In a recent post, Why would a blind person climb a 10,000 ft. Mountain?, we wrote about a group of blind Braille Institute students who climbed Mt Baldy in Los Angeles. It was a maximum adventure for those involved, both the students and the sighted guides. Just before they climbed the upper section of the mountain, a laptop was produced and they were shown a video created just for them by a blind mountain climber, Erik Weihenmayer, who gave encouraging words to the group. They went on to achieve something they had never imagined before the adventure began.
As the story was being investigated and written, we learned a good deal more about the climber from the video. We found out Erik has climbed not only Mt Everest, but also the six other highest peaks of all of the continents in the World. That means places like Indonesia, Argentina, Alaska, Tanzania, Nepal, Russia and Antartica, where getting there and back is a significant part of the adventure. Sometime last year, we watched Erik’s movie, Blindsight, about taking six blind Tibetan teens to Lhakpa-Ri 7010 m (23,000 ft) in Tibet, very near Mt Everest. We were also aware that he was competing in a reality television show, Expedition Impossible.
Erik was popping up everywhere in our lives, and we weren’t looking for him. A quick google search produced more links than we could check about climbs in every part of the world. It became clear very quickly that Erik has done far more than the Seven Summits…he has done more than any sighted person we know. It is easy to spend hours just reading about about what he has done and it became clear that he lives a life that goes far beyond the publicity and beyond ‘good enough for a blind guy’. Erik truly lives it and his lack of sight is maybe a footnote to his accomplishments.
Because of our story about the Braille Institute students, we were able to interview Erik earlier this week. Just before we had the interview, Expedition Impossible came to a conclusion and Erik’s team, very appropriately called No Limits, finished in second place (but not by much) to an excellent team. They didn’t “almost win despite Erik being blind”…their greatest obstacle was the severely injured ankle of their teammate, “Ike”. There was nothing about Erik’s blindness that kept his team from beating most of the teams, most of the time.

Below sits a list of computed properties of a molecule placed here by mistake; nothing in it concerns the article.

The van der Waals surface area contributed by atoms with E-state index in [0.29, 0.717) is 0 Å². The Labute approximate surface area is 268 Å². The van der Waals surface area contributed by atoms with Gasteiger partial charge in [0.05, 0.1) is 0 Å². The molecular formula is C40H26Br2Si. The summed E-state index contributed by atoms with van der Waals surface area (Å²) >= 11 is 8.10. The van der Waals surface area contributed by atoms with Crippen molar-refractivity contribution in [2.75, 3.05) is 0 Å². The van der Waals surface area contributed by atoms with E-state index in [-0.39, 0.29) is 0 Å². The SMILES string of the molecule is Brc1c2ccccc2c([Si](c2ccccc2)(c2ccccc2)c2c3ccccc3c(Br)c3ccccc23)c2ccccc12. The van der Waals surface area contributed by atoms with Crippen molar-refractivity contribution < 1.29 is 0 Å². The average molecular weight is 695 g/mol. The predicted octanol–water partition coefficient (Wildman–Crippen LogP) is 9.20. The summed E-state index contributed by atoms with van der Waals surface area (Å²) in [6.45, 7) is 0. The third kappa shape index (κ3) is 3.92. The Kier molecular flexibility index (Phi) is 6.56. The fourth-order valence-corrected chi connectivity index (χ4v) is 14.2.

MA: We read that you were the wrestling captain for your high school in Connecticut. You have a habit of doing things that people won’t understand at face value. Is this your plan or just the way it has worked out?
Erik: “Not a plan except for the fact that I want to live an adventurous life. I want to live an exciting life. I don’t want to be shoved to the sidelines, which requires me to suck it up and have a good approach to adversity. This means learning to problem solve your way through big walls that sometimes pop up in your path. I’m not trying to prove to the world anything.”
MA: For the Braille Institute students in Los Angeles, this was their first time hiking, much less climbing a mountain. Where would you like to see them go from there?